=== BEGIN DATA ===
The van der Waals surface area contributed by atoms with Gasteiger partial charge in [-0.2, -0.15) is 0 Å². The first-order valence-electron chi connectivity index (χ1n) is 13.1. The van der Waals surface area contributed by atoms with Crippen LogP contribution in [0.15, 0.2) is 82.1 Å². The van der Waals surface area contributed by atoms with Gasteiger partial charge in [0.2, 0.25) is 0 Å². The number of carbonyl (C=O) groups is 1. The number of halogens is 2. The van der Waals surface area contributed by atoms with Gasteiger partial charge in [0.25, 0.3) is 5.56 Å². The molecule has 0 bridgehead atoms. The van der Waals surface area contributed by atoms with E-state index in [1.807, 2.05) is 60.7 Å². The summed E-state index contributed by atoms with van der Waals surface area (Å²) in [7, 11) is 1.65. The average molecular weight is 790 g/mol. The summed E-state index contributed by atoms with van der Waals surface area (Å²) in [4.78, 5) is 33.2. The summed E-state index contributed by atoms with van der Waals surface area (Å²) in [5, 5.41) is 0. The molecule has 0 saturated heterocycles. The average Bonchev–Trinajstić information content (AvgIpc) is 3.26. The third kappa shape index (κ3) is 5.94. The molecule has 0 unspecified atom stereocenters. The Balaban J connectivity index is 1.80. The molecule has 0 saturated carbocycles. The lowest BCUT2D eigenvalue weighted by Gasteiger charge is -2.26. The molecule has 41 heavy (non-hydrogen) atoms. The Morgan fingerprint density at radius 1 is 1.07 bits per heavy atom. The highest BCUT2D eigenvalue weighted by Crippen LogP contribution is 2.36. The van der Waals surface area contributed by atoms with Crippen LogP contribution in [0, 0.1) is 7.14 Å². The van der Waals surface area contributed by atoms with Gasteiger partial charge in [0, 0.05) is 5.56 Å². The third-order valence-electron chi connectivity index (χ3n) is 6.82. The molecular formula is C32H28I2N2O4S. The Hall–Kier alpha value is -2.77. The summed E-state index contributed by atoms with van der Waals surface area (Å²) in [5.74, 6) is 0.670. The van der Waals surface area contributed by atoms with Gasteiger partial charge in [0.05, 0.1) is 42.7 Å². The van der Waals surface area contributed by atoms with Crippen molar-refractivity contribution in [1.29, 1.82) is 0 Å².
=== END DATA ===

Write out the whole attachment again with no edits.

The van der Waals surface area contributed by atoms with Gasteiger partial charge in [-0.2, -0.15) is 0 Å². The first-order valence-electron chi connectivity index (χ1n) is 13.1. The van der Waals surface area contributed by atoms with Crippen LogP contribution in [0.15, 0.2) is 82.1 Å². The van der Waals surface area contributed by atoms with Gasteiger partial charge in [0.2, 0.25) is 0 Å². The number of carbonyl (C=O) groups is 1. The number of halogens is 2. The van der Waals surface area contributed by atoms with Gasteiger partial charge in [0.25, 0.3) is 5.56 Å². The molecule has 0 bridgehead atoms. The van der Waals surface area contributed by atoms with E-state index in [1.807, 2.05) is 60.7 Å². The summed E-state index contributed by atoms with van der Waals surface area (Å²) in [7, 11) is 1.65. The average molecular weight is 790 g/mol. The summed E-state index contributed by atoms with van der Waals surface area (Å²) in [4.78, 5) is 33.2. The summed E-state index contributed by atoms with van der Waals surface area (Å²) in [5, 5.41) is 0. The molecule has 0 saturated heterocycles. The average Bonchev–Trinajstić information content (AvgIpc) is 3.26. The third kappa shape index (κ3) is 5.94. The molecule has 0 unspecified atom stereocenters. The Balaban J connectivity index is 1.80. The molecule has 0 saturated carbocycles. The lowest BCUT2D eigenvalue weighted by Gasteiger charge is -2.26. The molecule has 41 heavy (non-hydrogen) atoms. The Morgan fingerprint density at radius 1 is 1.07 bits per heavy atom. The highest BCUT2D eigenvalue weighted by Crippen LogP contribution is 2.36. The van der Waals surface area contributed by atoms with Crippen LogP contribution in [0, 0.1) is 7.14 Å². The van der Waals surface area contributed by atoms with Gasteiger partial charge in [0, 0.05) is 5.56 Å². The third-order valence-electron chi connectivity index (χ3n) is 6.82. The molecular formula is C32H28I2N2O4S. The Hall–Kier alpha value is -2.77. The summed E-state index contributed by atoms with van der Waals surface area (Å²) in [5.74, 6) is 0.670. The van der Waals surface area contributed by atoms with Gasteiger partial charge in [0.05, 0.1) is 42.7 Å². The van der Waals surface area contributed by atoms with Crippen molar-refractivity contribution in [1.29, 1.82) is 0 Å².